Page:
In Feb 2023 Dr Jonathan Hall presented at the Indian Society For Assisted Reproduction (ISAR) the presentation “Data you never see: Federated Learning for Oocyte Assessment”. A video of the presentation, the presentation slides and transcript are available below.
Hi everyone, Thanks for joining me. I’m Jonathan from Presagen.
Today, I will be talking about how a new AI method made it possible to create a new medical innovation: human egg assessment in fertility, focusing on IVF.
Not all AI technology can be built using existing datasets.
Sometimes, new valuable AI technology requires a completely new dataset that does not currently exist. Other times, under-serviced areas such as women’s health lack data availability.
In this case, this new data needs to be generated and accessed by the AI.
But this has inherent challenges for healthcare.
We will explore why, and how we have solved this challenging problem, using our new AI product that’s in development as an example, which is oocyte assessment in IVF.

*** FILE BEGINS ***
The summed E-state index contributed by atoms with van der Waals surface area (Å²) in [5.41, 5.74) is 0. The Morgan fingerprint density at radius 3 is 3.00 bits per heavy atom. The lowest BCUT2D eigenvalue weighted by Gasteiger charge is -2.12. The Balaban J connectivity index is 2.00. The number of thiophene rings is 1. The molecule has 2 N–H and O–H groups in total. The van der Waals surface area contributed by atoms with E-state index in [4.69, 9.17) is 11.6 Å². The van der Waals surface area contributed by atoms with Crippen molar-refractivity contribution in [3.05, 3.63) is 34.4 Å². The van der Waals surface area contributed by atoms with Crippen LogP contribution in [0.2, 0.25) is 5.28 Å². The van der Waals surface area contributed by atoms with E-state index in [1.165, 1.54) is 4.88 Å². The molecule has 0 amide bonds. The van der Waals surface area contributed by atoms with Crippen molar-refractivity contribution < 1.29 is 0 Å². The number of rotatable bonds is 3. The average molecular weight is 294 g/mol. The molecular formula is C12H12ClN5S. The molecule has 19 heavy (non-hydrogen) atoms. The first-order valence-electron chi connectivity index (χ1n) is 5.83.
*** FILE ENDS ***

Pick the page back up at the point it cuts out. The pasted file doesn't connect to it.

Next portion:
The IVF process is one of the last options for couples struggling with infertility.
It is a type of assisted reproductive technology.
In IVF, an egg is fertilized, and develops into an embryo.
The embryos are assessed in terms of their quality, and then transferred back to the patient, with the hope of a pregnancy or a live birth.
Artificial Intelligence is making a big difference in IVF.
There are many ways AI is helping.
AI can be used to look at human egg quality, sperm quality, and track developmental milestones.